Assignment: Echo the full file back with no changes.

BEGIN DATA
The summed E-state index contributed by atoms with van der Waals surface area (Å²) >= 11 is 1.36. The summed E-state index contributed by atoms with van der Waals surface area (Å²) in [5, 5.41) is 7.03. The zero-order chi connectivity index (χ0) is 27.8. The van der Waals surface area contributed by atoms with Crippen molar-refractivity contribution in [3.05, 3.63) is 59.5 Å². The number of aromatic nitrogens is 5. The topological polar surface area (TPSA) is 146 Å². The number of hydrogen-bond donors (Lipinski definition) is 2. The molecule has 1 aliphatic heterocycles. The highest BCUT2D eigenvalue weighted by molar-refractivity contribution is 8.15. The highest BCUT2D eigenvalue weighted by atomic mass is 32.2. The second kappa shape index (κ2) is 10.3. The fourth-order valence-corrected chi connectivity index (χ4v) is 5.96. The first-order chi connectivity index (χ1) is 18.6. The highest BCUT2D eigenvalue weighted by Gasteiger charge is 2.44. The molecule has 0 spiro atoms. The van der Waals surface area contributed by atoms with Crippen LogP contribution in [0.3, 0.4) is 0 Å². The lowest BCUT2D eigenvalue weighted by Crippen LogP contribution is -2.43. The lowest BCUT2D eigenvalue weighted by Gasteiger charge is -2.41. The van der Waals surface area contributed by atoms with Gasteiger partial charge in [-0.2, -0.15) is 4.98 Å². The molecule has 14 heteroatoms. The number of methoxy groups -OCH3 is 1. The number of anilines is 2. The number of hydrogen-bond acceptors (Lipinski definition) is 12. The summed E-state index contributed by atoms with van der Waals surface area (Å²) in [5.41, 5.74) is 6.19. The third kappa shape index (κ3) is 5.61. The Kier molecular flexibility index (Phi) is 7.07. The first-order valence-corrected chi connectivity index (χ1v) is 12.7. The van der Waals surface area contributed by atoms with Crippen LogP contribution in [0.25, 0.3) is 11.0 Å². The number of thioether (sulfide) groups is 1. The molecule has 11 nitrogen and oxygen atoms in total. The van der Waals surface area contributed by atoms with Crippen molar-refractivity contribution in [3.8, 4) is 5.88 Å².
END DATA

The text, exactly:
The summed E-state index contributed by atoms with van der Waals surface area (Å²) >= 11 is 1.36. The summed E-state index contributed by atoms with van der Waals surface area (Å²) in [5, 5.41) is 7.03. The zero-order chi connectivity index (χ0) is 27.8. The van der Waals surface area contributed by atoms with Crippen molar-refractivity contribution in [3.05, 3.63) is 59.5 Å². The number of aromatic nitrogens is 5. The topological polar surface area (TPSA) is 146 Å². The number of hydrogen-bond donors (Lipinski definition) is 2. The molecule has 1 aliphatic heterocycles. The highest BCUT2D eigenvalue weighted by molar-refractivity contribution is 8.15. The highest BCUT2D eigenvalue weighted by atomic mass is 32.2. The second kappa shape index (κ2) is 10.3. The fourth-order valence-corrected chi connectivity index (χ4v) is 5.96. The first-order chi connectivity index (χ1) is 18.6. The highest BCUT2D eigenvalue weighted by Gasteiger charge is 2.44. The molecule has 0 spiro atoms. The van der Waals surface area contributed by atoms with Crippen LogP contribution in [0.3, 0.4) is 0 Å². The lowest BCUT2D eigenvalue weighted by Crippen LogP contribution is -2.43. The lowest BCUT2D eigenvalue weighted by Gasteiger charge is -2.41. The van der Waals surface area contributed by atoms with Gasteiger partial charge in [-0.2, -0.15) is 4.98 Å². The molecule has 14 heteroatoms. The number of methoxy groups -OCH3 is 1. The number of anilines is 2. The number of hydrogen-bond acceptors (Lipinski definition) is 12. The summed E-state index contributed by atoms with van der Waals surface area (Å²) in [5.41, 5.74) is 6.19. The third kappa shape index (κ3) is 5.61. The Kier molecular flexibility index (Phi) is 7.07. The first-order valence-corrected chi connectivity index (χ1v) is 12.7. The van der Waals surface area contributed by atoms with Crippen LogP contribution in [0.25, 0.3) is 11.0 Å². The number of thioether (sulfide) groups is 1. The molecule has 11 nitrogen and oxygen atoms in total. The van der Waals surface area contributed by atoms with Crippen molar-refractivity contribution in [3.8, 4) is 5.88 Å².